Foreclosure 101





Foreclosure is a legal process wherein a bank or a creditor takes ownership on a real property because the owner was no longer able to comply with the promissory notes that were issued to him. Once the process has been completed, it usually means that the lender has foreclosed the mortgage.

There are two types of foreclosure in most states in the United States. The bank claims ownership of a property and takes hold of the title with the use of "deed in lieu of foreclosure" to satisfy ones debt. This is usually done in a form of a contract. On the other hand, the foreclosure proceeding, one property is placed into an auction held by an officer in court. This proceeding is used in most cases to protect the equity the owner has in the property.

Foreclosure happens when a payment on mortgage has been missed. The property is used to cover the amount owed to a bank or a credit. There are some cases wherein the value of the property is not enough to satisfy ones debt. This leads a person to losing a property and at the same time still owing a balance on the creditor or bank. Foreclosure proceedings have negative effect on ones credit records and might impact future decisions. That is why it is important to avoid foreclosure as much as possible.

It is very important to not ignore notices sent by a mortgage company. If there are problems and difficulties in making payments, it is best that the person contact the creditor immediately. Everything may be settled and agreed upon once the situation has been explained. It is important to provide them with documents that may prove the person's financial situation.

There are also other options that may be considered to avoid foreclosure of properties.

1. One option that may be considered is the Partial Claim process. In this option, the mortgage company can help the borrower to negotiate and obtain a loan that is interest free. Qualifications include loans that have four months delinquency but not more than 12 months. The mortgage should also not be in a foreclosure status and the person should be able to begin payments in full. This will help the person in making the mortgage in a current status. A promissory note is also issued but is free of any interest.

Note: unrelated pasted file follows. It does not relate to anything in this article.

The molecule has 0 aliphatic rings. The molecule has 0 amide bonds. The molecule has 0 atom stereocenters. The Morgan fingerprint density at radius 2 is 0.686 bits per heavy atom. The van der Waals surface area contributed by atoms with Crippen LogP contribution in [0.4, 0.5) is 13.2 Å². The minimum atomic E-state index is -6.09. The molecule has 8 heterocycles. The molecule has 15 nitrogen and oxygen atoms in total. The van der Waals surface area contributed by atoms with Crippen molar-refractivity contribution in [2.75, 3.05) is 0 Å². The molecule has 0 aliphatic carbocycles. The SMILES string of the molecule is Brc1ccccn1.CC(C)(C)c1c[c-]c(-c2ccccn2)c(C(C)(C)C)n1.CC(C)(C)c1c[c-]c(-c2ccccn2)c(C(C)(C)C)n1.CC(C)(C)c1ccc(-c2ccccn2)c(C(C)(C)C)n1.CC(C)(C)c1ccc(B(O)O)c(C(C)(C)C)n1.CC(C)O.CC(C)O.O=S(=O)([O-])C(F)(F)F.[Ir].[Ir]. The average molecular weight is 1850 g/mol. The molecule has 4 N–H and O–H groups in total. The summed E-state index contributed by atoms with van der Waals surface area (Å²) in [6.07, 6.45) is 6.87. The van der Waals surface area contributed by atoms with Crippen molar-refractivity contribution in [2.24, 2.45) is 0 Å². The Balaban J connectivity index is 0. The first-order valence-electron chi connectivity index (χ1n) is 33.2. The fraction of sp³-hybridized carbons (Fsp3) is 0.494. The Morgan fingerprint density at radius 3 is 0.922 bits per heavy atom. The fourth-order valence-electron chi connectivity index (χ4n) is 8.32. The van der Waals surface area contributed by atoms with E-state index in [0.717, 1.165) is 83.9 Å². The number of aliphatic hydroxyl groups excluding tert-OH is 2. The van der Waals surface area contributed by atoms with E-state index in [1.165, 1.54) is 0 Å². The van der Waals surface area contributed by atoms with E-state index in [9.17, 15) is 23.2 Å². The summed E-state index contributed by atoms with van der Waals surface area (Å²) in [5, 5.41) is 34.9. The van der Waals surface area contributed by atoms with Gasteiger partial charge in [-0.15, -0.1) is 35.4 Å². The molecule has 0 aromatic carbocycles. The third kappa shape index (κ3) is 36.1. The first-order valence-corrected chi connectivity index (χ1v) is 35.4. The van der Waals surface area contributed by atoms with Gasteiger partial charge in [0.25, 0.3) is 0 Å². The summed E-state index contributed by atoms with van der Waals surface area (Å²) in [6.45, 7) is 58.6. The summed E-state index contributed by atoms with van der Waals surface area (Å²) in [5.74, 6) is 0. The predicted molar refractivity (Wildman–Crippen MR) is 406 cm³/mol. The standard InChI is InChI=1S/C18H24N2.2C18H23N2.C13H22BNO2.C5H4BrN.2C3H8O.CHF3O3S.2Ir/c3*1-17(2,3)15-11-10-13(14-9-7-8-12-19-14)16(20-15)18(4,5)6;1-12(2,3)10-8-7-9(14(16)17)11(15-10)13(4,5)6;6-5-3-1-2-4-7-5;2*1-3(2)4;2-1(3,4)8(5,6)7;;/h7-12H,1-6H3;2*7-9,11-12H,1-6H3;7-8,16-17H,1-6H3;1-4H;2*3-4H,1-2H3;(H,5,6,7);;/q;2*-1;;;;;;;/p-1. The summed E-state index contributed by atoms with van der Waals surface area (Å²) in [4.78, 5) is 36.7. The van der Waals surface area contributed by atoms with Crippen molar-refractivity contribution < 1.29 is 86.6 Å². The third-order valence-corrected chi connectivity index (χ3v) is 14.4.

2. Special Forbearance may also be an option to avoid foreclosure of property. In Special Forbearance, a mortgage company can talk out with the borrower before resorting to foreclosure. However, the agreements may vary depending on the creditor.

3. One may also resort into filing a bankruptcy to avoid foreclosure. Most lawyers advise their clients to file for bankruptcy. This is better than allowing one property to be foreclosed. However, borrowers may still be stuck in having bad credits even after they have filed bankruptcy. That is why it is important that the person always consult any decision with a lawyer.

4. Selling the property is also one option. It is recommended that the borrower should contact a real estate agent who is experienced with foreclosure investments.

One major step in avoiding foreclosure is by being responsible in all the debts that are owed. There are times that unexpected finances occur and the borrower should be responsible enough in informing the creditor about it. Foreclosures may be avoided if borrowers are responsible and alert in looking into their debts.
About the Author

Robert Thatcher is a freelance publisher based in Cupertino, California. He publishes articles and reports in various ezines and provides foreclosure resources on www.your-foreclosure-resource.info.





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